The House passed a tax bill last week ostensibly to reduce the amount that the average person pays, but I think most Americans are looking at it as help for corporations and the wealthy and not so much for everyone else. According to the provisions of the bill, musicians would be especially hard hit. As if it wasn’t difficult enough to be in the music business already, Congress may be making it all that much tougher.
According to a great post in Finance For Musicians, a number of deductions that are normally a part of every musician’s tax return will not be allowed starting in 2018. These include:
- Unreimbursed Employee Expenses
- Union membership and work dues
- Dues to professional societies
- Home office expenses
- Educator expenses and college research expenses
- Travel, mileage, and meals for work
- Required concert clothes
The first item, unreimbursed employee expenses, is the one that hits hardest. That pertains to all your gear if you’re a touring musician, employed by an orchestra, or generally employed to create music. If you’re like most musicians and engineers, you suffer from GAS (Gear Acquisition Syndrome), which means that you’re constantly buying gear in the quest for the perfect sound. Sometimes you have to buy the gear because it’s required to get the gig. At least in days past you were able to write the costs off, but not going forward. The same goes for touring expenses.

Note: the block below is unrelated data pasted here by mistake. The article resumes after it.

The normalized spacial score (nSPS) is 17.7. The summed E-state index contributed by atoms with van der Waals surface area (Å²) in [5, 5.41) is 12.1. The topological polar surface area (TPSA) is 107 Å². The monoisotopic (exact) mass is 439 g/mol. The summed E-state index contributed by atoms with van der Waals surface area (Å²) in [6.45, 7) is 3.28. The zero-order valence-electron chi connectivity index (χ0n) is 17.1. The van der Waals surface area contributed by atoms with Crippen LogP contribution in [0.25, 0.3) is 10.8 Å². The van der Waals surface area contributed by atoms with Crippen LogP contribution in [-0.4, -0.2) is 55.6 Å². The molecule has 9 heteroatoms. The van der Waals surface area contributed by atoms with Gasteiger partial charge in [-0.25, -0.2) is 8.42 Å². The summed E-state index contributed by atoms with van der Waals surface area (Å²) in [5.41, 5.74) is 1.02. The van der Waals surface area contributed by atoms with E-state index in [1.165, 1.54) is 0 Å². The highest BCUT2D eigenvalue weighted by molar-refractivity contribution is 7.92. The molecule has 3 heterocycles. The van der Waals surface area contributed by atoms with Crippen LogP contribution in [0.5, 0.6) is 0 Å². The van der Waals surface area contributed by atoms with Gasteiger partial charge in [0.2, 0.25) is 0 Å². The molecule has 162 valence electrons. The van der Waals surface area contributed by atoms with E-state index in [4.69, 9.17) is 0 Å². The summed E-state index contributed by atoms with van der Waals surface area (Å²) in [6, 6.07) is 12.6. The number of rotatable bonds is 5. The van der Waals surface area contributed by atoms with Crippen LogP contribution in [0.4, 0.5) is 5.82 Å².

Now before you freak out (I know, it’s hard not to), understand that this is just the House bill and it still must be approved by the Senate. The Senate, however, has it’s own ideas on what the tax bill should look like, and so far the two aren’t compatible. That doesn’t mean that they won’t get together on something that will pass in the future, but it’s uncertain that these oppressive provisions will be in the final legislation.
It’s still not a bad idea to call or write your Congressman or Senator (especially if he or she is Republican because that’s who for changing the current tax bill), and let them know how you feel. Your emails, letters and phone calls do matter, even if you don’t speak with the Congressman directly, so don’t be afraid to let your feelings be known.
Also, read the article for some tips on how to counter the tax plan should it eventually pass.
Thanks to my buddy J.J. Blair for the heads up on this.[Graphic: 401(k) 2012]